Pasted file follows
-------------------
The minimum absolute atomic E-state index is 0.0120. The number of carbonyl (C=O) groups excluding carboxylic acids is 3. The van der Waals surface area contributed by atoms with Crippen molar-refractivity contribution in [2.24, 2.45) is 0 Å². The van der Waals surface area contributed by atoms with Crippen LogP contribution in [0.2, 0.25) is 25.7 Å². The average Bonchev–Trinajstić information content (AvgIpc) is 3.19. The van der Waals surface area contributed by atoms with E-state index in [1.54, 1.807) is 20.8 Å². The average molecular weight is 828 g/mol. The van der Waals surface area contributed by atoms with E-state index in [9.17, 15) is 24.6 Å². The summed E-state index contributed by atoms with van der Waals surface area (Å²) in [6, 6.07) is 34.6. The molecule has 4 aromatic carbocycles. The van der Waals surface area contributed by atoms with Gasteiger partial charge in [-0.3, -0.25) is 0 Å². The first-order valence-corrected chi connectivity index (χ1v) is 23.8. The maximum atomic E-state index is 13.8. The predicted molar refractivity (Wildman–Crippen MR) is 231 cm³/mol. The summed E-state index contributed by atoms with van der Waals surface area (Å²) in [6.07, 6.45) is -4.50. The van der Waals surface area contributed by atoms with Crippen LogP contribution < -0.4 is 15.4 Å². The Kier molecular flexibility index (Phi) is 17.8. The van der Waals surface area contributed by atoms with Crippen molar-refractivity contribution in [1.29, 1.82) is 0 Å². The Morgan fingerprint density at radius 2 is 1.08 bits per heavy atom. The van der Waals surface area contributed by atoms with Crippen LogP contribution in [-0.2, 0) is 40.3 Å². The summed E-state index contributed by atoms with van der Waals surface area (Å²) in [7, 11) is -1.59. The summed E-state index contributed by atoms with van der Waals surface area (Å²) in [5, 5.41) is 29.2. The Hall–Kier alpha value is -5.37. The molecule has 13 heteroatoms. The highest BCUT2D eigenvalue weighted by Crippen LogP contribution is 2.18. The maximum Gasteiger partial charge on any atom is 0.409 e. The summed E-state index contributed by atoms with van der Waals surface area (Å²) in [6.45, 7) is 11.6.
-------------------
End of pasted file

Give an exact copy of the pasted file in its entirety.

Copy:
The minimum absolute atomic E-state index is 0.0120. The number of carbonyl (C=O) groups excluding carboxylic acids is 3. The van der Waals surface area contributed by atoms with Crippen molar-refractivity contribution in [2.24, 2.45) is 0 Å². The van der Waals surface area contributed by atoms with Crippen LogP contribution in [0.2, 0.25) is 25.7 Å². The average Bonchev–Trinajstić information content (AvgIpc) is 3.19. The van der Waals surface area contributed by atoms with E-state index in [1.54, 1.807) is 20.8 Å². The average molecular weight is 828 g/mol. The van der Waals surface area contributed by atoms with E-state index in [9.17, 15) is 24.6 Å². The summed E-state index contributed by atoms with van der Waals surface area (Å²) in [6, 6.07) is 34.6. The molecule has 4 aromatic carbocycles. The van der Waals surface area contributed by atoms with Gasteiger partial charge in [-0.3, -0.25) is 0 Å². The first-order valence-corrected chi connectivity index (χ1v) is 23.8. The maximum atomic E-state index is 13.8. The predicted molar refractivity (Wildman–Crippen MR) is 231 cm³/mol. The summed E-state index contributed by atoms with van der Waals surface area (Å²) in [6.07, 6.45) is -4.50. The van der Waals surface area contributed by atoms with Crippen LogP contribution < -0.4 is 15.4 Å². The Kier molecular flexibility index (Phi) is 17.8. The van der Waals surface area contributed by atoms with Crippen molar-refractivity contribution in [1.29, 1.82) is 0 Å². The Morgan fingerprint density at radius 2 is 1.08 bits per heavy atom. The van der Waals surface area contributed by atoms with Crippen LogP contribution in [-0.2, 0) is 40.3 Å². The summed E-state index contributed by atoms with van der Waals surface area (Å²) in [7, 11) is -1.59. The summed E-state index contributed by atoms with van der Waals surface area (Å²) in [5, 5.41) is 29.2. The Hall–Kier alpha value is -5.37. The molecule has 13 heteroatoms. The highest BCUT2D eigenvalue weighted by Crippen LogP contribution is 2.18. The maximum Gasteiger partial charge on any atom is 0.409 e. The summed E-state index contributed by atoms with van der Waals surface area (Å²) in [6.45, 7) is 11.6.